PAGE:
What Hartford Was Supposed To Be

November 17, 2014 · Collections ·

180 Allyn. Cutter Financial. PlazaWest. These are the names of three buildings/complexes that were supposed to go up in Hartford in the 1980s and 1990s. They were never built, for various reasons, most of them financial (and some of them with scandalous epilogues, which I’ll get to later). Not surprisingly for those who’ve seen (Re)Building Hartford: A City Captured By Artist Richard Welling or who’ve read our numerous blog posts about Welling’s favorite subject matter for his drawings, he was all over these developments, particularly PlazaWest.

Let’s explore!

Three views of 180 Allyn Street by Richard Welling

Three views of 180 Allyn Street by Richard Welling

180 Allyn was meant to be Hartford’s “newest business address,” featuring numerous setbacks and eventually rising over 800 feet to a decorative, peaked roof and spire. Retail stores, a day care, and a restaurant were going to be housed on the ground floor, with office space in the stories above. The 14th and 15th floors were meant to house a dining club, open only to tenants and their guests during the day and to the public in the evening.

Sounds good! So what happened? The developer, Oakleaf Development Corporation of Hartford, went bankrupt and was unable to put up the building. (An aside: There’s an article from the Hartford Courant, dated August 25, 1991, stating that the developer, Daniel Friedman, asked Charles J. Lincoln to secure a “straw” loan from First Central Bank. The loan would be taken out by Lincoln but was meant for Friedman’s Oakleaf Development Corporation, which would not have qualified for the loan itself. This was but one example of alleged bank fraud that got First Central Bank in hot water with authorities.) Today, it’s a parking lot.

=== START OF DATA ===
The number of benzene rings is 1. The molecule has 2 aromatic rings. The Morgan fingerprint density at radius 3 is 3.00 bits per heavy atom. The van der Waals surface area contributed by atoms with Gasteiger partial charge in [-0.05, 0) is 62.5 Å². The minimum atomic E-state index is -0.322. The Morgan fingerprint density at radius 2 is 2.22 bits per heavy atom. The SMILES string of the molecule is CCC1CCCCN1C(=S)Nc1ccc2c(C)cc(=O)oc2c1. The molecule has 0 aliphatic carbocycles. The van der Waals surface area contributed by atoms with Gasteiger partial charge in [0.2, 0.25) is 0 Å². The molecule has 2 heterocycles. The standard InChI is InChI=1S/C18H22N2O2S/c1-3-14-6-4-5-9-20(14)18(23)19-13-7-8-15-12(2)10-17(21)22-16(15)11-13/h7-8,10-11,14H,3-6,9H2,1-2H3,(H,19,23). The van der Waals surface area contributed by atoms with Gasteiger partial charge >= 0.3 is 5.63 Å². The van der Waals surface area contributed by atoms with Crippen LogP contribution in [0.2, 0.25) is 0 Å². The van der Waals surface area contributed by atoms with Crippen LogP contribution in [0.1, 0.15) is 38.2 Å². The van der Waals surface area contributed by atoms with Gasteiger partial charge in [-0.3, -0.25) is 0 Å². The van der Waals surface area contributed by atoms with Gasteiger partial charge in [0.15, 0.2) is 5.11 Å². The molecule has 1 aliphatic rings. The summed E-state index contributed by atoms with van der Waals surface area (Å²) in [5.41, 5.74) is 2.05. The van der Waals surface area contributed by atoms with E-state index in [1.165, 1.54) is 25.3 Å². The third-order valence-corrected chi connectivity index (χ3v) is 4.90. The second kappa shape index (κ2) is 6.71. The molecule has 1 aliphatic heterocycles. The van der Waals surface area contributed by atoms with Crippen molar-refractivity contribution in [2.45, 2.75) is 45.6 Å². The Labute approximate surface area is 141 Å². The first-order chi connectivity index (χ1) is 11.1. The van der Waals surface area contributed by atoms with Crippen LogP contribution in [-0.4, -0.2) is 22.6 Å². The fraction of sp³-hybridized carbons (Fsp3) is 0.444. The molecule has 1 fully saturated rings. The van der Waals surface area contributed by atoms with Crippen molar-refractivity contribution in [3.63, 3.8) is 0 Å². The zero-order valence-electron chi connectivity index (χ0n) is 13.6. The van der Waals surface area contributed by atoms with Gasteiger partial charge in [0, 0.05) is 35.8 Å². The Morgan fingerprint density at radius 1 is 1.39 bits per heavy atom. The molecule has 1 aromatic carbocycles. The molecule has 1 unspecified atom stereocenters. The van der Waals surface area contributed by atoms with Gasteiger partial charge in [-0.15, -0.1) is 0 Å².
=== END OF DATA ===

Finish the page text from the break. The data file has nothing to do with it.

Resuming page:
The Hartford skyline reimagined, with the domed Cutter Financial Center on the left

The Hartford skyline reimagined, with the domed Cutter Financial Center on the left

Cutter Financial Center at 111 Lewis Street and 111 Pearl Street was going to be the tallest building in New England; at 878 feet and 59 stories and capped with a gold dome, it would be taller than the John Hancock building. 111 Lewis Street would preserve the historic buildings and integrate them into Cutter, with “elegant condominium houses” on the top floors. 111 Pearl Street would have offices, retail shops at street level, and its own parking.

So why doesn’t Hartford proudly claim the tallest building in New England? Again, the developer, Anthony F. Cutaia, faced financial troubles. Interestingly, in 2012, Cutaia was sentenced to four years in federal prison for running a Ponzi scheme in South Florida.

The building that would have been demolished at 111 Pearl Street, a seven-story structure that has been around since at least the 1950s, still stands. 111 Lewis was to be the new address incorporating the historic buildings on Lewis Street, never existed. Lewis Street remains relatively untouched by the building boom and proposed buildings.


The PlazaWest development, drawn by Richard Welling

Now we arrive at PlazaWest, the largest in area of the three developments. Consisting of five towers, three of them skyscrapers, PlazaWest was going to be located near Bushnell Park, bounded by Ann, Pearl, Allyn, and High Streets, with Asylum Street running through it. The buildings were going to house condos, parking, retail shops and offices, and were being aimed at that market demographic “left out” by luxury developments like the Cutter Financial Center. It was to be announced in 1989 and completed in 1996. Richard Welling drew these buildings extensively and from different angles, possibly for a poster (unseen by this writer).

Unfortunately, I cannot locate any information on this project and why it failed. Perhaps it never got off the ground? (<–GET IT?)

The city of Hartford apparently welcomed 180 Ally and Cutter Financial with open arms, prematurely demolishing buildings, issuing permits, and displacing tenants, all for edifices that never materialized. As we well know, Hartford has more than its fair share of surface parking lots and probably never really needed any more. Are we more cautious today with what we tear down and what we put up?

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